In her ruling last week, 250th State District Judge Karin Crump called the law unconstitutional because it specifically targets Harris County and said it will create inefficiencies and disorganization in the county government if it is allowed to go into effect.
“Transferring responsibility for that election just weeks before voting starts will disrupt existing processes and risk the efficient administration of the election,” Crump wrote.
In a statement last week, the Attorney General’s Office statement last week said Harris County’s large population gives the legislature a reason for SB 1750 because of its “outsized statewide impact on elections.”
Harris County officials last week said the county was preparing for all outcomes and voters should expect the November election to run smoothly.
Court filings by the county, however, paint a more dire picture, warning of “severe, last-minute disruption” to the election if the Elections Administrator’s Office is abolished.
The office is the sole entity in the county preparing for the elections and has been doing so since January, according to the county’s request for emergency relief. The office already is designing the ballots for the city of Houston and dozens of other political subdivisions, as well as inspecting voting machines and hiring poll workers, according to the filing.
“Shifting these critical functions to unprepared officials at this juncture will severely disrupt election preparations,” the county’s petition reads.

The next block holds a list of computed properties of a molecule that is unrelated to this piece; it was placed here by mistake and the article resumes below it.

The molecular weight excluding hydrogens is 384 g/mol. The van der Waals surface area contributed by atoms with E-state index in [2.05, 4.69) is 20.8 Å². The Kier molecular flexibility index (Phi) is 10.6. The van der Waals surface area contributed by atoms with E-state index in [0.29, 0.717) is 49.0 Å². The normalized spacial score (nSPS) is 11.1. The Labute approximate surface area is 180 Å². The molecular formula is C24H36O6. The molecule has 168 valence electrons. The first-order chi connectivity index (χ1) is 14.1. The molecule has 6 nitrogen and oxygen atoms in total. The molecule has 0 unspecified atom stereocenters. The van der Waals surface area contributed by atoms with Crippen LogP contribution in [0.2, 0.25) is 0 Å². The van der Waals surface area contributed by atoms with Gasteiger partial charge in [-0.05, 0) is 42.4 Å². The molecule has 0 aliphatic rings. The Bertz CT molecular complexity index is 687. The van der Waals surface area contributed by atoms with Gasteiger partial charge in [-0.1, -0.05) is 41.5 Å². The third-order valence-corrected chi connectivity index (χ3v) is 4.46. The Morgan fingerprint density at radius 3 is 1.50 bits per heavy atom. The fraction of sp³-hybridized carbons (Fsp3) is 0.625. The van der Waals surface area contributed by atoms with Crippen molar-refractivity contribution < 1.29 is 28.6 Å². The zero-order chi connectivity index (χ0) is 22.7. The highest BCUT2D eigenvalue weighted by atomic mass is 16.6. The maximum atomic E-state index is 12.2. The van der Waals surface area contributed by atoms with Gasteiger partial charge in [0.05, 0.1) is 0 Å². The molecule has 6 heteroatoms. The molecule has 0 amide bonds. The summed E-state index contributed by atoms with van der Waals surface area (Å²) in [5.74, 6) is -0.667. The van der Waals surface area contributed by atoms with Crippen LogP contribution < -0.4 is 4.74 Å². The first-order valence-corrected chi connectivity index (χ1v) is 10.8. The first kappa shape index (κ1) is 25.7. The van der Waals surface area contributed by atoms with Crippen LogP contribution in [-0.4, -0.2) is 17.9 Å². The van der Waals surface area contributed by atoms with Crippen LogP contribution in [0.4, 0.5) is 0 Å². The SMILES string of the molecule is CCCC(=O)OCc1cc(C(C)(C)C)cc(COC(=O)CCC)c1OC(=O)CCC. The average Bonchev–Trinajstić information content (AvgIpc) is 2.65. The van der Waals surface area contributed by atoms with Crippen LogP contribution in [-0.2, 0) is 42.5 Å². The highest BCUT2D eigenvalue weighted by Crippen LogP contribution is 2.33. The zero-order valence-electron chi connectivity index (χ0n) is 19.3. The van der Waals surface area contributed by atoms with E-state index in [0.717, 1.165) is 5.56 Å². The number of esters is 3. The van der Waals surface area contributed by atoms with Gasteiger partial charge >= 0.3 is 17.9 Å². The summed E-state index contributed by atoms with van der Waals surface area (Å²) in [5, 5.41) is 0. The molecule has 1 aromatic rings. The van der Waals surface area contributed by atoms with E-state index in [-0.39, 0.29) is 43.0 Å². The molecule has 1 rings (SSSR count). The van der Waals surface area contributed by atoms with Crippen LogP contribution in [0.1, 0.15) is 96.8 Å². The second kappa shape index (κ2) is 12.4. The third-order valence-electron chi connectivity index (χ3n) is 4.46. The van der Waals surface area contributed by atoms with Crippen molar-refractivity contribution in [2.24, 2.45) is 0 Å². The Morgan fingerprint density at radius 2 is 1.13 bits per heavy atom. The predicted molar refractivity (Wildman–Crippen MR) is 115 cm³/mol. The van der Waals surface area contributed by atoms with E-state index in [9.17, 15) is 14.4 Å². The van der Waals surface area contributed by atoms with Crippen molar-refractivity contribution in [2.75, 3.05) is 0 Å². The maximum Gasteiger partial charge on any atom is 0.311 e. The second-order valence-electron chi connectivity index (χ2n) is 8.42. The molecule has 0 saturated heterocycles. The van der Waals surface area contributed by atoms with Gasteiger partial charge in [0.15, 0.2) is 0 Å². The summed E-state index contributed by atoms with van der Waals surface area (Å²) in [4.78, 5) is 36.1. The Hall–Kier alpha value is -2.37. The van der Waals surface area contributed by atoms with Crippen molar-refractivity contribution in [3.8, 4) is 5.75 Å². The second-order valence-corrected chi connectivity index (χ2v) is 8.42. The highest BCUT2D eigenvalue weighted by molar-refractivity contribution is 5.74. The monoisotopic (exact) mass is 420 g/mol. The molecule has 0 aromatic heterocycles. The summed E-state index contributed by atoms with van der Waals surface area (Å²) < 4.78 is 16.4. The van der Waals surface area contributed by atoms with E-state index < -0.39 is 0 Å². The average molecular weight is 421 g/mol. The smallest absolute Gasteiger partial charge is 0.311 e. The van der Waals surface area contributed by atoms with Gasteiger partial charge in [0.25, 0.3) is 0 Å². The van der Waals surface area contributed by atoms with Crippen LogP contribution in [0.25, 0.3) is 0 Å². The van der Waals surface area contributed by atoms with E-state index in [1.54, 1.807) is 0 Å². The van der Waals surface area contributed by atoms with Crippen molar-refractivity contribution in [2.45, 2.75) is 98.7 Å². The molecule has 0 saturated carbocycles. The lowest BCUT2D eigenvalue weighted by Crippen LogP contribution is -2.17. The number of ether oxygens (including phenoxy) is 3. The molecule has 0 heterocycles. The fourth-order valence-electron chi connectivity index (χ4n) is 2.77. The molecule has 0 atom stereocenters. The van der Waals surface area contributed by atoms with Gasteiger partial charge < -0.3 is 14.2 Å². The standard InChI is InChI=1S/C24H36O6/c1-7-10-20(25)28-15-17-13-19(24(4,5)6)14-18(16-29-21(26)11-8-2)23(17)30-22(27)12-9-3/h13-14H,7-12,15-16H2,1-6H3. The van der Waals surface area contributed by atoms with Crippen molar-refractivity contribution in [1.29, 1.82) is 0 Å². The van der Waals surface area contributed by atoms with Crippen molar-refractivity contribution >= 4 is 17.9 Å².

The Harris County Republican Party intervened in the case last week supporting the implementation of SB 1750. In a statement Tuesday, Chair Cindy Siegel celebrated the ruling and accused Harris County of undermining the democratic process by suing to block the law.
“The Harris County Republican Party was able to help set the record straight with our intervention, which outlined the countless failures of previous Harris County Elections Administrators,” Siegel wrote. “I’m thankful the court was not seduced by the Harris County government’s feeble, irrelevant, and emotional argument but instead looked at the facts of the case.”
Harris County has been the target of Republicans in the state legislature for years following a string of election problems.
Tatum is the county’s second elections administrator. His predecessor, Isabel Longoria, resigned the post last July after several high-profile problems occurred during the March 2022 primaries, including a delayed election night vote count and the omission of 10,000 ballots during preliminary tallies. Those ballots were included in the final count.
Harris County regularly is one of the last counties in the state to report results on election night, due in part to the sheer size of the county and number of ballots counted.
Tatum and the county have faced intense criticism from local and state Republicans over last November’s election, in which around 20 voting locations ran out of ballot paper. Republicans claim the paper shortages were much more widespread, intentional and targeted at Republican areas of the county.
A map purporting to show that was ruled inadmissible as evidence by a judge earlier this month in a trial in which a losing Republican judicial candidate is seeking to have her November 2022 race result overturned, despite the same map being used by legislators as an argument in favor of SB 1750’s passage. Final arguments in that case concluded Aug. 10.